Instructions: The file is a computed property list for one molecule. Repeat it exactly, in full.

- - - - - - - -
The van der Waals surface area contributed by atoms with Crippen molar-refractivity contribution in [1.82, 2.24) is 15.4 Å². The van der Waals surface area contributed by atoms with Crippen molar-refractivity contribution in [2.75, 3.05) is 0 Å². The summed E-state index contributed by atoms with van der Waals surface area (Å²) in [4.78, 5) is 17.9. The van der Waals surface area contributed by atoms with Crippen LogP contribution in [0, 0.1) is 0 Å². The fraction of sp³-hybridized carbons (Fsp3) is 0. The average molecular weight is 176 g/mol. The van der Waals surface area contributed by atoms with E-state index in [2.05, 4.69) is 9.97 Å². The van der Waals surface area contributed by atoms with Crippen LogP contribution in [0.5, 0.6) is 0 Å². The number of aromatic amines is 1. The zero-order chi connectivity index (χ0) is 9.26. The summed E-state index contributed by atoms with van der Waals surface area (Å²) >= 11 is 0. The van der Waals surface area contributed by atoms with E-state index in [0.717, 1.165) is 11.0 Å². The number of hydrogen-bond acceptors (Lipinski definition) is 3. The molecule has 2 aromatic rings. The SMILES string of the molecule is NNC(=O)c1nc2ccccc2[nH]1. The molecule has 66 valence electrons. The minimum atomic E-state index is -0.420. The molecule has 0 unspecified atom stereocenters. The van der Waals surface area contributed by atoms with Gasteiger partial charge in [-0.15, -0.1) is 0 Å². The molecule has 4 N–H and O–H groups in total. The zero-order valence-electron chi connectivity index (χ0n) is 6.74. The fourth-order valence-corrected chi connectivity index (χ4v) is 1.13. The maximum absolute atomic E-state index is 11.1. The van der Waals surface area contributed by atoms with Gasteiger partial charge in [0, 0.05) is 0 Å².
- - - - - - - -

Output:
The van der Waals surface area contributed by atoms with Crippen molar-refractivity contribution in [1.82, 2.24) is 15.4 Å². The van der Waals surface area contributed by atoms with Crippen molar-refractivity contribution in [2.75, 3.05) is 0 Å². The summed E-state index contributed by atoms with van der Waals surface area (Å²) in [4.78, 5) is 17.9. The van der Waals surface area contributed by atoms with Crippen LogP contribution in [0, 0.1) is 0 Å². The fraction of sp³-hybridized carbons (Fsp3) is 0. The average molecular weight is 176 g/mol. The van der Waals surface area contributed by atoms with E-state index in [2.05, 4.69) is 9.97 Å². The van der Waals surface area contributed by atoms with Crippen LogP contribution in [0.5, 0.6) is 0 Å². The number of aromatic amines is 1. The zero-order chi connectivity index (χ0) is 9.26. The summed E-state index contributed by atoms with van der Waals surface area (Å²) >= 11 is 0. The van der Waals surface area contributed by atoms with E-state index in [0.717, 1.165) is 11.0 Å². The number of hydrogen-bond acceptors (Lipinski definition) is 3. The molecule has 2 aromatic rings. The SMILES string of the molecule is NNC(=O)c1nc2ccccc2[nH]1. The molecule has 66 valence electrons. The minimum atomic E-state index is -0.420. The molecule has 0 unspecified atom stereocenters. The van der Waals surface area contributed by atoms with Gasteiger partial charge in [-0.15, -0.1) is 0 Å². The molecule has 4 N–H and O–H groups in total. The zero-order valence-electron chi connectivity index (χ0n) is 6.74. The fourth-order valence-corrected chi connectivity index (χ4v) is 1.13. The maximum absolute atomic E-state index is 11.1. The van der Waals surface area contributed by atoms with Gasteiger partial charge in [0, 0.05) is 0 Å².